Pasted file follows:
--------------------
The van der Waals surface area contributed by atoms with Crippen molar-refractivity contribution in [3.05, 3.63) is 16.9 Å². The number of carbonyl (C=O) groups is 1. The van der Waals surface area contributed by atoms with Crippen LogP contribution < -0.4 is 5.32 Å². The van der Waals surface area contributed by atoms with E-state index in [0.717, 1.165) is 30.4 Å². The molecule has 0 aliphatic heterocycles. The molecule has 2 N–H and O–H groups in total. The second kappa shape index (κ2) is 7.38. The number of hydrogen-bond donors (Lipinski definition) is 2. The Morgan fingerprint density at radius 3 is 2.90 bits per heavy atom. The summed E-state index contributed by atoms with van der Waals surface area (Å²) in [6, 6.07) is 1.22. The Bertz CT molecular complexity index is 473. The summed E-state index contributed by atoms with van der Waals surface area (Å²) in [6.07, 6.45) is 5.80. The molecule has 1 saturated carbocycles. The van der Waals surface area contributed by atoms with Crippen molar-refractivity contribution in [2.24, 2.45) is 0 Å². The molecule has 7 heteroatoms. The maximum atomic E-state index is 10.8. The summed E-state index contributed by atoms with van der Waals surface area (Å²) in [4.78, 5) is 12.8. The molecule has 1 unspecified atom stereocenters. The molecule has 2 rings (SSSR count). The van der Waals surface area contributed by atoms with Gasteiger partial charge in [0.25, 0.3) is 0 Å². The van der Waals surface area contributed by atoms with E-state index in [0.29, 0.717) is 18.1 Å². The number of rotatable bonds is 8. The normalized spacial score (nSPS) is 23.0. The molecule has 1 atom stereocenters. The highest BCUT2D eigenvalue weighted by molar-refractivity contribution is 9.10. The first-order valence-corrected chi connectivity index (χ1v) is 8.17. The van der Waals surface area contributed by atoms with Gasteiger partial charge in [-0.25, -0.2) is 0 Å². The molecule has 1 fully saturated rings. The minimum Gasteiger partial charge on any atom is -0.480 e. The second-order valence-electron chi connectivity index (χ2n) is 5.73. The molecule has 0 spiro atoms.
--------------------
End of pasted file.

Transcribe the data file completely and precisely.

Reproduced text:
The van der Waals surface area contributed by atoms with Crippen molar-refractivity contribution in [3.05, 3.63) is 16.9 Å². The number of carbonyl (C=O) groups is 1. The van der Waals surface area contributed by atoms with Crippen LogP contribution < -0.4 is 5.32 Å². The van der Waals surface area contributed by atoms with E-state index in [0.717, 1.165) is 30.4 Å². The molecule has 0 aliphatic heterocycles. The molecule has 2 N–H and O–H groups in total. The second kappa shape index (κ2) is 7.38. The number of hydrogen-bond donors (Lipinski definition) is 2. The Morgan fingerprint density at radius 3 is 2.90 bits per heavy atom. The summed E-state index contributed by atoms with van der Waals surface area (Å²) in [6, 6.07) is 1.22. The Bertz CT molecular complexity index is 473. The summed E-state index contributed by atoms with van der Waals surface area (Å²) in [6.07, 6.45) is 5.80. The molecule has 1 saturated carbocycles. The van der Waals surface area contributed by atoms with Crippen molar-refractivity contribution in [2.24, 2.45) is 0 Å². The molecule has 7 heteroatoms. The maximum atomic E-state index is 10.8. The summed E-state index contributed by atoms with van der Waals surface area (Å²) in [4.78, 5) is 12.8. The molecule has 1 unspecified atom stereocenters. The molecule has 2 rings (SSSR count). The van der Waals surface area contributed by atoms with Gasteiger partial charge in [0.25, 0.3) is 0 Å². The van der Waals surface area contributed by atoms with E-state index in [0.29, 0.717) is 18.1 Å². The number of rotatable bonds is 8. The normalized spacial score (nSPS) is 23.0. The molecule has 1 atom stereocenters. The highest BCUT2D eigenvalue weighted by molar-refractivity contribution is 9.10. The first-order valence-corrected chi connectivity index (χ1v) is 8.17. The van der Waals surface area contributed by atoms with Gasteiger partial charge in [-0.25, -0.2) is 0 Å². The molecule has 1 fully saturated rings. The minimum Gasteiger partial charge on any atom is -0.480 e. The second-order valence-electron chi connectivity index (χ2n) is 5.73. The molecule has 0 spiro atoms.